One of the great aspects of catching a ferry out of or coming back in to Helsinki is the archipelago of small islands that festoon the path back to the terminals. The most interesting feature of these islands is the Suomenlinna Sea Fortress that was built by the Swedish Government over a group of small islands to protect her eastern outpost against an expanding Imperial Russia. It was begun in 1748 but only lasted for 60 years in the hands of the Swedes. In 1808, despite greater military numbers and an impregnable fortress, the forces on Viapori (the fort’s original name) surrendered to the Russians. Although it didn’t impact on Russia’s control of Finland, four years later in 1812, the Grand Armee of Napoleon invaded Russia and made it to Moscow. They lasted a month before retreating losing over 300,000 soldiers in the process. It was a horrendous time for wars along the Baltic Sea
Today the island fortress of Suomenlinna is a favourite with tourists and locals alike where they can go to explore the walls and tunnels as well as picnic with a great view over the waterways.
We arrived back in Helsinki by boat from Stockholm early in the day and so we had the rest of the daylight hours to explore Helsinki that was starting to feel like a home away from home. Luckily the cafes were open so we could discuss over coffee whether we would take the Red Bus tour or just do the walking. Strolling was more the pace as we decided to use the central railway station as our base, a building that brought back memories of the triumphantly fascist façade of Milan railway Station. We decided to head first to the Nation Museum of Finland and spend the morning learning about the prehistoric finds in this part of the world.
The National Museum of Finland is housed in a beautiful building just down from Finland’s Parliament Building. On entering the Museum, your eyes are drawn to the frescoes on the roof of the central area which depict characters and stories from the Kalevala. I had never heard of this work before of epic poetry and myth that is the record of the oral stories of the Fnnish people from the 17th century. Finland itself is only 100 years old and this work apparently is one of the cohesive forces that brought about a sense of Finnish National language and identity. The Kalevala was written by a doctor, Elias Lönnrot (1802-1884), who did the field work needed to save the material from loss to changing times. The frescoes on the roof are riveting and I wished that I had booked a guide to tell me some of the stories that the Museum’s ceiling told.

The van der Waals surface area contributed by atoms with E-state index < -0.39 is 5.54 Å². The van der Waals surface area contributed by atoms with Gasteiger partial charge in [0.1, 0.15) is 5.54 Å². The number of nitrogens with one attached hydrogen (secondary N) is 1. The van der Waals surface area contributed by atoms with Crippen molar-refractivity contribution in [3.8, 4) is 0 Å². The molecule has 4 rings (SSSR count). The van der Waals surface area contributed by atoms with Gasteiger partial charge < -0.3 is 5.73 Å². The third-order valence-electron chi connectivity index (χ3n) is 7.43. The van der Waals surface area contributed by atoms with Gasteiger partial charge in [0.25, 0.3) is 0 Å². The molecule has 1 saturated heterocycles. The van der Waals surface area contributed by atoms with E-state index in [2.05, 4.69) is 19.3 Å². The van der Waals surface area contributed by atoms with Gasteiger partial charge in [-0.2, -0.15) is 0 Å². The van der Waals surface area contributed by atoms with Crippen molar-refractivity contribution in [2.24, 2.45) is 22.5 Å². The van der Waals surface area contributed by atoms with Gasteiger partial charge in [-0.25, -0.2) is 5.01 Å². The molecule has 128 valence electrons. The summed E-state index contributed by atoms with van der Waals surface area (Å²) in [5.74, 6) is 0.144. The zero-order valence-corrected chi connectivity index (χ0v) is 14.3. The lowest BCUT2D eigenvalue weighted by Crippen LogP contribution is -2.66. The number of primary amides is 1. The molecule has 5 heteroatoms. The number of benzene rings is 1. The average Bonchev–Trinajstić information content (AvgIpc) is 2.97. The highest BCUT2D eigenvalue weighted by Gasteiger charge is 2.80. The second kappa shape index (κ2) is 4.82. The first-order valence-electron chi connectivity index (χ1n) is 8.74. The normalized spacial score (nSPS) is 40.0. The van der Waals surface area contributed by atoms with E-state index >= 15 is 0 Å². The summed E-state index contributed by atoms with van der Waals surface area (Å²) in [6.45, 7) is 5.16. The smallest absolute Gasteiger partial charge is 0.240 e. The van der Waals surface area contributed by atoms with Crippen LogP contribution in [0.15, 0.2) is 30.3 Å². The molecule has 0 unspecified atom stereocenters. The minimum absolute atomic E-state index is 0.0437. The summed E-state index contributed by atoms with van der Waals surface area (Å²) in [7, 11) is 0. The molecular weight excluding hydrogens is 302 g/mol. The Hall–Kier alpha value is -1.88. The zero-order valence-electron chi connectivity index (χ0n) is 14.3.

The other main attraction in this Museum was a meticulous and scholarly exhibition presenting the material evidence of 10000 years of pre-historic finds in the area of Scandanavia that is Finland.
From the Museum we walked up the hill for 10 minutes to the underground church called Templeliaukio. It is a church built after World War 2 and completed in 1969, excavated out of a rocky hillside. It has excellent acoustics due to the rock walls. This unique Church is apparently one of the major tourist attractions in the city which was illustrated for us by the large numbers of ‘bused’ in tourists who shared our visiting time. We spent half an hour seated in this beautiful consecrated place and unfortunately my time was spent mainly in watching my fellow tourists in action. Most of them had no sense of the original purpose of the building, for prayer and reflection on life’s higher issues. The church seemed to be full of folk taking selfies and retaking selfies when their original attempts did not appear to suit their intentions to portray themselves in the best possible light with the interior of Templeliaukio being only important as the current backdrop. There appeared to be little interest in the nature and purpose of the building itself. The local parishioners must have spent their days gritting their teeth as they collected the entrance fees.
On our eventual way back to the Railway Station later in the afternoon, we passed by an open space beside the Helsinki Music Centre. A group of highly skilled drummers were preparing to perform for a large numbers of strolling Fins who had decided to stop, drink coffee and listen to the music on the lawn. It is a cliché to say the performance was spellbinding; however we stopped and spent the next 30 minutes rooted to the spot…the quality of the music was compelling. This was the fourth occasion in our few days walking the streets of Helsinki where we just had to stop and listen to musical groups performing live in the streets. The music scene in Helsinki is in great shape with the only worry being that there might be too many maestros looking to make a living on the streets from their music.